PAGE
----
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Movie Review: My Birthday Song

Banner: Kahwa Entertainment

Producers: Samir Soni, Sanjay Suri

Director: Samir Soni

Cast: Sanjay Suri, Nora Fatehi, Zenia Starr, Ayaz Khan, Pitobash

Writer: Samir Soni

Music: Joi Barua, Rajeev Bhalla, Nitin K Menon, Ajay Govind, Pawan Rasaily

The story begins with the central character Rajiv telling his therapist why he thinks he suffers from insomnia. He is narrating the events of his 40th birthday, where he throws a party at his home. At the party, he meets Sandy and, with his wife being away, the two spend a torrid night. Rajiv also accidently kills Sandy. Crushed by the murder, Rajiv takes a few pills, washing them down with alcohol before passing out.My Birthday Song is among the many twisted tales we are currently being treated to but this one is a psychological thriller that promises to mess with your mind pretty badly. Written and directed by actor-turned-filmmaker Samir Soni, it uses an Inception-inspired ‘dream within a dream’ concept as the medium of Soni’s directorial debut. The film is a brave attempt but peppered with flaws.

When he wakes up, it is once again the morning of his birthday, and there is no trace of the excesses of the previous night. Rajiv appears to be trapped in a dream-like sequence, where he keeps reliving portions of the night he had spent with Sandy. Desperate to find an explanation for this predicament, he attempts to track her down but this only results in a tragic sequence of events.

Rajiv then experiences disturbing situations connected to the childhood trauma of his parents’ divorce and the family breaking up. How Rajiv solves the puzzle of dreams mixed with reality is what forms the crux of the story.

This is Samir Soni’s first attempt at filmmaking and is a credible one. The script, for the most part, is well written. The execution is also decent except for the time wasted in small talk between the characters. This drags the films to an hour and thirty-six minutes, which is a tad long for a movie like this.

Soni has penned the protagonist’s character quite well, as far as a psychological thriller goes but he is unable to extract the right emotion from his actors. The narrative in the opening sequence, the scene where Rajiv is filmed from behind a steering wheel, the deliberate focus on aesthetics and many other scenes, seem like they have been shot through the lens of an amateurish, artsy director.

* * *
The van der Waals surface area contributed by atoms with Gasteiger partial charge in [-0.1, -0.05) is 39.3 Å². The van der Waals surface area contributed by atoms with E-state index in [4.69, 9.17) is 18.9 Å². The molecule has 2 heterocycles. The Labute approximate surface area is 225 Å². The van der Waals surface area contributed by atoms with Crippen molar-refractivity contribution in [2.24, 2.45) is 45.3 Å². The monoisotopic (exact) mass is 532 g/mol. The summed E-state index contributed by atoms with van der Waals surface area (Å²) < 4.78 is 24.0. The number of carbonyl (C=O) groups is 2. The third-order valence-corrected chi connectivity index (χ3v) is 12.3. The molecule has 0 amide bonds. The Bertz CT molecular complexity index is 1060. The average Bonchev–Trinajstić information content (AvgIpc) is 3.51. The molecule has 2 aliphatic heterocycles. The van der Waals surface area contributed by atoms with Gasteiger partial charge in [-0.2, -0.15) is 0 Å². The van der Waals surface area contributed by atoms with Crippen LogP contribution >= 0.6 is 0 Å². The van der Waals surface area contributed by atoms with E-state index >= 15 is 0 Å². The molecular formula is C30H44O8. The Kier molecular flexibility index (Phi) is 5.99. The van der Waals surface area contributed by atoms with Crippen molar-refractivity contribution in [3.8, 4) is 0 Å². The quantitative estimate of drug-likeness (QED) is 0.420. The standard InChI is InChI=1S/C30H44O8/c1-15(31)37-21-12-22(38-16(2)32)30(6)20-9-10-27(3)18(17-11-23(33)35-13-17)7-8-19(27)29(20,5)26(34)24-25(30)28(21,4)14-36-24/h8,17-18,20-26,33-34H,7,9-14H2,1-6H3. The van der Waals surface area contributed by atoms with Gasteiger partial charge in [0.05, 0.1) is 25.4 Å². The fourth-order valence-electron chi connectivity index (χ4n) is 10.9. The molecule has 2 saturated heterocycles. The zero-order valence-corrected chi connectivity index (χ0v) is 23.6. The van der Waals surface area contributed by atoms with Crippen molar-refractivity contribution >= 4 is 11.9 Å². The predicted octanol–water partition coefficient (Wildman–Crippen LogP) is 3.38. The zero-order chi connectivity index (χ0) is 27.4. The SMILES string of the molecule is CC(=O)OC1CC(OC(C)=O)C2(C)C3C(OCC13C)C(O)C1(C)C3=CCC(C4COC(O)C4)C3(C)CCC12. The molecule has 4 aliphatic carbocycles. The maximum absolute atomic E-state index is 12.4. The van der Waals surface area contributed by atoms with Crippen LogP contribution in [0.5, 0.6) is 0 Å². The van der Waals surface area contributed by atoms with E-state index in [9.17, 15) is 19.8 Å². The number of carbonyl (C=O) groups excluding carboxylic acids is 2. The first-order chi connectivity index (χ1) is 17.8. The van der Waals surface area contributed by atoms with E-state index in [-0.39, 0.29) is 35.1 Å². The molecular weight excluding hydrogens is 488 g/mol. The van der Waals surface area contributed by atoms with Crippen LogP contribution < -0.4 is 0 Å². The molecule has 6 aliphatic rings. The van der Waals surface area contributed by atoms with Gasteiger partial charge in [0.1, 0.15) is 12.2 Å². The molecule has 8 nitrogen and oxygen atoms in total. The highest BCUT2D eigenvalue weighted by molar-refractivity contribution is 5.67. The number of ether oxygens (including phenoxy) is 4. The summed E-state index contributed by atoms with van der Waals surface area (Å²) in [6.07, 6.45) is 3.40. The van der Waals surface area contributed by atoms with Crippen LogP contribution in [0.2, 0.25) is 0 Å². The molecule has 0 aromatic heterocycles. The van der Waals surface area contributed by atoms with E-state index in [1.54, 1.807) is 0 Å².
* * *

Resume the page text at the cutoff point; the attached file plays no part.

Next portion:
As for the story, the plot has a few major flaws, the biggest one being the cinematic liberties taken by the newbie director. When making a thriller and calling it ‘realistic’, it simply does not work to have a series of coincidences taking place just when you want them to. For instance, a close friend mouthing cryptic lines to Rajiv just before his life turns upside-down. Or, the scene where Rajiv, who is not a doctor, decides that Sandy has died because something hit her head instead of calling an ambulance, is ridiculous.

The climax, which keeps the audience confused between dream and reality, is a mix of intrigue and drama, some of which is completely unnecessary. Also, the director has resorted to some textbook tricks to attract the audience, like showing some skin. While the prolonged, visually descriptive sex scenes between the central characters seem unnecessary, they have at least been shot aesthetically. But the editor could easily have snipped several scenes to crank up the pace.

The music of My Birthday Song will probably never make it to any chartbuster list but, thankfully, it doesn’t break the flow of the movie.

More often than not, when Bollywood filmmakers try their hand at making a psychological thriller, they end up giving the audience comedy. But Samir Soni deserves credit for trying to make a genuine thriller and ending up with quite a decent attempt for a first-time director.

Performance-wise, the film revolves around Sanjay Suri and he’s done a great job. Nora Fatehi is decent in her role but is barely there as is the other female lead Zenia Starr, who seems mismatched opposite Suri. Other supporting characters including Ayaz Khan and Pitobash, whose performances are average. Purab Kohli has a blink-and-miss cameo and Soni himself makes a Subhash Ghai-type appearance in one scene.

Verdict: Dud.

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